This article originally appeared in Deacon Magazine.
When I was growing up, my mom took my brother and me to church. At the time, she was the spiritual leader of the family. My dad was a great father and provided well for us. He just didn't go to church. She prayed for 20-plus years that he would take her to church, and eventually he did.
My brother and I, grown and out of the house, were so excited when that day came. My mom's prayers were answered. I believe the main reason my dad started going to church was due to a stroke he had at the age of 49. God was getting his attention.
When I was a kid, I remember two deacons who regularly visited my father for more than 10 years, talking to him about faith and the importance of going to church. This effort made a big impact on my life — especially now looking back and seeing their faithfulness to consistently visit one person for such a long time.
It didn't really click with me how special these deacons were until I saw them visiting with my dad in the hospital a few days after his stroke. They were there. They cared. I wasn't surprised in the least. Their commitment to our family over the years was such a blessing in that moment of my life.
God was really moving in my life at that time. I had been married less than a year, and Christine and I were figuring out our relationship with each other as newlyweds. We were also asking what it meant to be in relationship with God. Not knowing what God had in store for us, we decided to get serious about church, which eventually led to me serving as a deacon.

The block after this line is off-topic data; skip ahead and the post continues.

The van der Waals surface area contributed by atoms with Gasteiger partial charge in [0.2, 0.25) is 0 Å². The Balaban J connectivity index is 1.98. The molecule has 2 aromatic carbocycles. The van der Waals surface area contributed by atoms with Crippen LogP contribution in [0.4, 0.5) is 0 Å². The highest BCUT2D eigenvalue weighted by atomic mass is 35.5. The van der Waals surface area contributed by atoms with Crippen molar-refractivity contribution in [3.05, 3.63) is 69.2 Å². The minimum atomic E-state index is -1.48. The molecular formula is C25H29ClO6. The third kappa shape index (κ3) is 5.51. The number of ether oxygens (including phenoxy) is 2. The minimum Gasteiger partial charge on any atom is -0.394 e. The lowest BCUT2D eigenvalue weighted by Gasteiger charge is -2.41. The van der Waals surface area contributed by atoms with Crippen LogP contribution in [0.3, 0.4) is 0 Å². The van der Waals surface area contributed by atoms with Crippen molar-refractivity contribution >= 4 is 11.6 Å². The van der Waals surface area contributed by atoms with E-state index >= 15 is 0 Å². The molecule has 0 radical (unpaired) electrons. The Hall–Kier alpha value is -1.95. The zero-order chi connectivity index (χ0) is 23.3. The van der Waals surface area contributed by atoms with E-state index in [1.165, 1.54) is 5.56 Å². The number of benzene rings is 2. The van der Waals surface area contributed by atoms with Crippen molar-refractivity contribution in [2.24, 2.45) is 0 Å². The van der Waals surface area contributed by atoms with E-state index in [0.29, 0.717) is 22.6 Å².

We were still going to the church I grew up in. Looking back, I was probably too young to have that kind of honor given to me. All I knew was that I loved to serve the church, and deacons serve, so I accepted it with arms wide open.
On the night of my ordination service, I had the privilege of having those two deacons pray over me. During my time as a deacon, it was an amazing experience to have those two men show me what it meant to serve the church. I am forever grateful for their ministry to me and my family.
Deacon means "servant." If Rocky and Ken showed me anything as a young kid, and later on as a young adult deacon, it was service. The connection between a deacon and a young adult is service. It's a biblical mandate for the deacon (Acts 6:3-4; 1 Tim. 3:8-10), and young adults love, love, love to serve.
I learned so much from those men. They didn't read a book, blog, or go to a conference to learn how to minister to a young adult who needed some serious direction. They just said, "Here's what we do. Watch and learn. Have any questions? Now it's your turn." This wasn't in a classroom but out in the real world. We went to visit the sick, elderly, and shut ins; did home and car repairs; built ramps for wheelchair access in homes; and mowed lawns. We did everything.
I would get a call from one of the guys, "What are you doing right now?" I would say, "Nothing." The response would be, "Get your shoes on; you're coming with me." It felt like an adventure every time. I didn't know what I was getting into, but I was ready. I knew those deacons were pouring their lives into me. They cared about me. And they showed me how to care for others.